Because invasion of privacy developed from a late nineteenth century law review article motivated in large part by personal animus against the "yellow" press of the era rather than through traditional incremental common-law decision making, and because it has no central trunk but rather four disparate branches whose supposedly protected interests are subject to debate,' this complex of torts presents numerous operational problems for our judicial system. Constitutional problems are created as well by the generation of tension if not direct conflict with first amendment interests when civil liability is imposed for certain kinds of communication. And if all this perplexity were not troublesome enough, to a considerable extent the tort is redundant in that a number of its branches overlap or parallel other established torts including trespass to both real and personal property, libel, slander, and intentional infliction of emotional distress.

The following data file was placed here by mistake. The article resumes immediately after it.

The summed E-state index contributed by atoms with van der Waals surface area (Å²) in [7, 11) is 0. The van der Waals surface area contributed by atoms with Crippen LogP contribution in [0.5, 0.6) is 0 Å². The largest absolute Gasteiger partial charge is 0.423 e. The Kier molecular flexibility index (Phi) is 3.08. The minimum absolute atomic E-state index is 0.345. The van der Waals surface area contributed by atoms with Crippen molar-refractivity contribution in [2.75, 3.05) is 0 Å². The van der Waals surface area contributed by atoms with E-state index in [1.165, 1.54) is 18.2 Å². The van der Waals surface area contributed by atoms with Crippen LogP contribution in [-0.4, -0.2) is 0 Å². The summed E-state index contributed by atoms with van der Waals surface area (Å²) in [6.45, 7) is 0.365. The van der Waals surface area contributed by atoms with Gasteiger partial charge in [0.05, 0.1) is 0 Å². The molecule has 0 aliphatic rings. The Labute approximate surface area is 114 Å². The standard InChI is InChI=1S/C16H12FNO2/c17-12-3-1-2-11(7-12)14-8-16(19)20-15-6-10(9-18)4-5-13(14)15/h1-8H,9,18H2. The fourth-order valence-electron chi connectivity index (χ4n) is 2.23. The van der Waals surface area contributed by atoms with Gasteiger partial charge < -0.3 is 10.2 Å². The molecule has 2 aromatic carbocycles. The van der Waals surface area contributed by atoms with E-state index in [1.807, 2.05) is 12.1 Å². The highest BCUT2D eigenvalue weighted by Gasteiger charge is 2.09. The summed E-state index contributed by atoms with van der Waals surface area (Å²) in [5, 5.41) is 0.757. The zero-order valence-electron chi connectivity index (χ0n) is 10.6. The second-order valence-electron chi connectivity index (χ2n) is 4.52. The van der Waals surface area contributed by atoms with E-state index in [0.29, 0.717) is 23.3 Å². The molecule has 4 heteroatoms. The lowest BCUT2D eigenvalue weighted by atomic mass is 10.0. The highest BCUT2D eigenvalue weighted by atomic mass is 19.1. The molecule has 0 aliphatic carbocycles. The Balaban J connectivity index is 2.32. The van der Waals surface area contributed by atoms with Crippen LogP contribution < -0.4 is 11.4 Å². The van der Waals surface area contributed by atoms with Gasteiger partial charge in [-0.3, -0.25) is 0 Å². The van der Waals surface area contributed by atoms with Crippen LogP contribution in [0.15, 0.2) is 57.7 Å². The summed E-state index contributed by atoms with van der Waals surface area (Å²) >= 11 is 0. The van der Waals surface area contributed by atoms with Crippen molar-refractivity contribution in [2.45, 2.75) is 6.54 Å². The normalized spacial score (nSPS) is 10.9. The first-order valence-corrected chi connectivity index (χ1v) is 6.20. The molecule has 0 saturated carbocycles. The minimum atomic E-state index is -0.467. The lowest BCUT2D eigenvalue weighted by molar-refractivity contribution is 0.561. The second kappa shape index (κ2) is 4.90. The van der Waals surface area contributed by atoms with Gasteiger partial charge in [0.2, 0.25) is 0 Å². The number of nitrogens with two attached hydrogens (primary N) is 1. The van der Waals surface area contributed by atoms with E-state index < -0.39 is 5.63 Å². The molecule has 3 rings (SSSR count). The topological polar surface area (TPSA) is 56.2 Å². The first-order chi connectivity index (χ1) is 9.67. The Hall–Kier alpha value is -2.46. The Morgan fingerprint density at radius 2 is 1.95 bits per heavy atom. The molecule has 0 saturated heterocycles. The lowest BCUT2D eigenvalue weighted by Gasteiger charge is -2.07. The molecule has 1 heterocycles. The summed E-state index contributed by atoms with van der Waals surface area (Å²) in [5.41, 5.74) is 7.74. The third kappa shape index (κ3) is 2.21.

Harvey L. Zuckman, Invasion of Privacy: Some Communicative Torts Whose Time Has Gone, 47 WASH. & LEE L. REV. 253 (1990).